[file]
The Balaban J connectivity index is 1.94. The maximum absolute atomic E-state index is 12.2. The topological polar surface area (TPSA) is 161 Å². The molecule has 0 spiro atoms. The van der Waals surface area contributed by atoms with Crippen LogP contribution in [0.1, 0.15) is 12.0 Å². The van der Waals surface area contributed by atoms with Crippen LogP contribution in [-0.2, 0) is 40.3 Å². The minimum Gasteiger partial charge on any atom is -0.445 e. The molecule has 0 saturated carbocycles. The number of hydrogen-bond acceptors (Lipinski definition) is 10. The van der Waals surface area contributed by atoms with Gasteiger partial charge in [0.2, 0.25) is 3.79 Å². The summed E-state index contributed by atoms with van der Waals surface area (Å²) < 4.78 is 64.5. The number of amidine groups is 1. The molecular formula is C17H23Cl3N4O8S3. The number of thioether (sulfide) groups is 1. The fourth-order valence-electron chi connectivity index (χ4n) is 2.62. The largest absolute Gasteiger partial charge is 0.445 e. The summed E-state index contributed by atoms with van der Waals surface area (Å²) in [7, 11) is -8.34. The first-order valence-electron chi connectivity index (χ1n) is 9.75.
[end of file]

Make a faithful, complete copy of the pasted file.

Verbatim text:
The Balaban J connectivity index is 1.94. The maximum absolute atomic E-state index is 12.2. The topological polar surface area (TPSA) is 161 Å². The molecule has 0 spiro atoms. The van der Waals surface area contributed by atoms with Crippen LogP contribution in [0.1, 0.15) is 12.0 Å². The van der Waals surface area contributed by atoms with Crippen LogP contribution in [-0.2, 0) is 40.3 Å². The minimum Gasteiger partial charge on any atom is -0.445 e. The molecule has 0 saturated carbocycles. The number of hydrogen-bond acceptors (Lipinski definition) is 10. The van der Waals surface area contributed by atoms with Gasteiger partial charge in [0.2, 0.25) is 3.79 Å². The summed E-state index contributed by atoms with van der Waals surface area (Å²) < 4.78 is 64.5. The number of amidine groups is 1. The molecular formula is C17H23Cl3N4O8S3. The number of thioether (sulfide) groups is 1. The fourth-order valence-electron chi connectivity index (χ4n) is 2.62. The largest absolute Gasteiger partial charge is 0.445 e. The summed E-state index contributed by atoms with van der Waals surface area (Å²) in [7, 11) is -8.34. The first-order valence-electron chi connectivity index (χ1n) is 9.75.